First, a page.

The Kellerman family – Jonathan, Faye and now Jesse – seem to be able to turn out highly readable thrillers at the flick of a switch. My personal favourites are the Alex Delaware novels, but this is the second Clay Edison book I’ve read, and it’s excellent. The Burning is billed as 4 of 4, so the series will come nowhere near the astonishing 36 books books of the Delaware series (with the 37th due next year) You can read my review of the 36th, Serpentine, by clicking the link. My review of the third Clay Edison book, Lost Souls is here.
But back to Clay Edison. He is a Deputy US Coroner in Berkeley, California, and The Burning begins, quite topically, with a destructive bush fire that has knocked out power supplies for everyone except those with their own generators. When Edison and his partner are summoned to retrieve a corpse from a mansion up in the hills, they find that Rory Vandervelde – a multi millionaire – has died from gunshot wounds. He was an avid collector. Rare baseball and basketball memorabilia, Swiss watches, antique knives – you name it, and Vandervelde had bought it. It is when Edison is inspecting the dead man’s astonishing collection of classic cars, stored in a huge garage, that he discovers something that sends a shiver down his spine, and not in a pleasant way.
“I’d missed the Camaro on my way in. So much to gawk at. Eyes not yet adjusted. I saw it now. It was, to be specific, a 1969 SS/Z28. V8 engine, concealed headlights, black racing stripes, custom leather upholstery.
A hell of a car. One that I recognised specifically. I had seen it before. Not once, but many times.
It was my brother’s.”
Edison muses that there has to be an innocent explanation why his brother’s prize possession – a car he had restored from near junk – is in the murdered man’s garage. He surely wouldn’t have sold it to him? Luke Edison is a reformed addict who has done jail time for killing two women in a drug fuelled car theft, but he has rebuilt not only the car, but his life. Simple solution – call Luke on his cell phone. No answer. Repeated calls just go to voice mail. Clay Edison has the black feeling that something is very, very wrong, but in an instinct for family protection, he tries to prevent any of his law enforcement colleagues from identifying the vehicle’s owner and linking him with the murder.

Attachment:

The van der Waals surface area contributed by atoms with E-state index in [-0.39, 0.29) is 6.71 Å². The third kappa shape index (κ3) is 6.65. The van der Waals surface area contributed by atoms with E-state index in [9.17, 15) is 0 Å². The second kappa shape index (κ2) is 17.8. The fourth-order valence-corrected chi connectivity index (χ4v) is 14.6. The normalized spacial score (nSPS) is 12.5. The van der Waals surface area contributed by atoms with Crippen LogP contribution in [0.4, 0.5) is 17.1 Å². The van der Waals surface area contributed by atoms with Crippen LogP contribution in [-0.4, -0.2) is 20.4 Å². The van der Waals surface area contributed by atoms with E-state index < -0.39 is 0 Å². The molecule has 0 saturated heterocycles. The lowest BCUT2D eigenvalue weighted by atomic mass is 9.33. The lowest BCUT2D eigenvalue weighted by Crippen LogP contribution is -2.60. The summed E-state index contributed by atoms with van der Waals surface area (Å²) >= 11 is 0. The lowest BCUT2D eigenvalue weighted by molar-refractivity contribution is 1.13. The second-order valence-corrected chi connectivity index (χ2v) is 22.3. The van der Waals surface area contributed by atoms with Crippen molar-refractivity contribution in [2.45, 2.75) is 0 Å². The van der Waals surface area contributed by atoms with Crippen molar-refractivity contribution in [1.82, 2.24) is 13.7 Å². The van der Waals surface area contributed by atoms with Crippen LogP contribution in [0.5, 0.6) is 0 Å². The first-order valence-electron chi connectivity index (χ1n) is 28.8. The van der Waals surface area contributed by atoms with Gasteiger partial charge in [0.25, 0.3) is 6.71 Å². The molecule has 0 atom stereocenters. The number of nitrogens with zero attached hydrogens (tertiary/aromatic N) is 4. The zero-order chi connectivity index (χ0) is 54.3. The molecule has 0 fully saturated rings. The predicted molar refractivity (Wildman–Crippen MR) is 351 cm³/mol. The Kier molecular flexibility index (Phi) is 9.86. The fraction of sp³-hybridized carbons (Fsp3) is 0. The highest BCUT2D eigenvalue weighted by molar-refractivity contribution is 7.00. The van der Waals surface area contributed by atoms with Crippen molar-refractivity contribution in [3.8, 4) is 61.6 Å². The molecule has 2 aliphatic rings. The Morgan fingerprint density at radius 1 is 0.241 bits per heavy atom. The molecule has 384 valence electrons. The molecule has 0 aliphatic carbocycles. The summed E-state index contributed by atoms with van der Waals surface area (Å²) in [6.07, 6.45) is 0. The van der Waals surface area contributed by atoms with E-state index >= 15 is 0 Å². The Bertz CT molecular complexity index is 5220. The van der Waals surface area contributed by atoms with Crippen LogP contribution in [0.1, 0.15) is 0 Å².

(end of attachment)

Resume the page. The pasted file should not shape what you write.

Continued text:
No-one – Luke’s neurotic hippy partner, his parents, his boss at a marijuana-based therapy start-up – has seen or heard of Luke for several days. Working off the record, explaining to no-one what he is doing, and sensing that his brother is a victim rather than a perpetrator, Clay Edison finally discovers that his brother is being used as bait by some seriously evil characters who – as payback for deaths in their family for which they hold him, Clay, responsible – are prepared to stop at nothing to exact their revenge.
I finished this book during a return train journey and a quick hour before bedtime. It is ridiculously readable. Yes, it’s slick, unmistakably American, and probably formulaic but, as the late, great British film reviewer Barry Norman used to say, “And why not?” Just shy of 300 pages, it is everything that is good about American thriller fiction – fast, exciting and – like Luke Edison’s Camaro – a bumpy but exhilarating ride. I have no idea who wrote what in the Jonathan and Jesse Kellerman partnership, but who cares? Published by Century, The Burning is out on 21st September in Kindle and hardback, and will be available next year in paperback.